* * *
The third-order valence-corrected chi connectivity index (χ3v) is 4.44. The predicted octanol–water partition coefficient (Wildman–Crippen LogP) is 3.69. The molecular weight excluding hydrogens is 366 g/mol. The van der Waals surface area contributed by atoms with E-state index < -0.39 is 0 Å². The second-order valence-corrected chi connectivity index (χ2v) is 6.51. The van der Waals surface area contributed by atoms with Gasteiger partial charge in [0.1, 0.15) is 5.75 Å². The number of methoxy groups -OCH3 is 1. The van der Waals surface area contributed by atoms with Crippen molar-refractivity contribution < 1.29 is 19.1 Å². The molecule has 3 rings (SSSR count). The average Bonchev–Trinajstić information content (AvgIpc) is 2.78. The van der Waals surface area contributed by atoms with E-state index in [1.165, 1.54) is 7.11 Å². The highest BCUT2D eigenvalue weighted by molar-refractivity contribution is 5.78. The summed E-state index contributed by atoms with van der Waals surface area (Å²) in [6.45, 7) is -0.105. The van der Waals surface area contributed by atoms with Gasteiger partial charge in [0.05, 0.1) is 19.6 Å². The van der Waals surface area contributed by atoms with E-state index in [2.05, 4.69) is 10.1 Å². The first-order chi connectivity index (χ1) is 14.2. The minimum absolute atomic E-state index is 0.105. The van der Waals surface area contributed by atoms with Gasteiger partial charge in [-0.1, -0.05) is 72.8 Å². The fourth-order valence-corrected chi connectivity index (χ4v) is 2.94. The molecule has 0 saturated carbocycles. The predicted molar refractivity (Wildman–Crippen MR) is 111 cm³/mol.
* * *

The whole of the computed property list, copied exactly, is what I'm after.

The third-order valence-corrected chi connectivity index (χ3v) is 4.44. The predicted octanol–water partition coefficient (Wildman–Crippen LogP) is 3.69. The molecular weight excluding hydrogens is 366 g/mol. The van der Waals surface area contributed by atoms with E-state index < -0.39 is 0 Å². The second-order valence-corrected chi connectivity index (χ2v) is 6.51. The van der Waals surface area contributed by atoms with Gasteiger partial charge in [0.1, 0.15) is 5.75 Å². The number of methoxy groups -OCH3 is 1. The van der Waals surface area contributed by atoms with Crippen molar-refractivity contribution < 1.29 is 19.1 Å². The molecule has 3 rings (SSSR count). The average Bonchev–Trinajstić information content (AvgIpc) is 2.78. The van der Waals surface area contributed by atoms with E-state index in [1.165, 1.54) is 7.11 Å². The highest BCUT2D eigenvalue weighted by molar-refractivity contribution is 5.78. The summed E-state index contributed by atoms with van der Waals surface area (Å²) in [6.45, 7) is -0.105. The van der Waals surface area contributed by atoms with Gasteiger partial charge in [0.05, 0.1) is 19.6 Å². The van der Waals surface area contributed by atoms with E-state index in [2.05, 4.69) is 10.1 Å². The first-order chi connectivity index (χ1) is 14.2. The minimum absolute atomic E-state index is 0.105. The van der Waals surface area contributed by atoms with Gasteiger partial charge in [-0.1, -0.05) is 72.8 Å². The fourth-order valence-corrected chi connectivity index (χ4v) is 2.94. The molecule has 0 saturated carbocycles. The predicted molar refractivity (Wildman–Crippen MR) is 111 cm³/mol.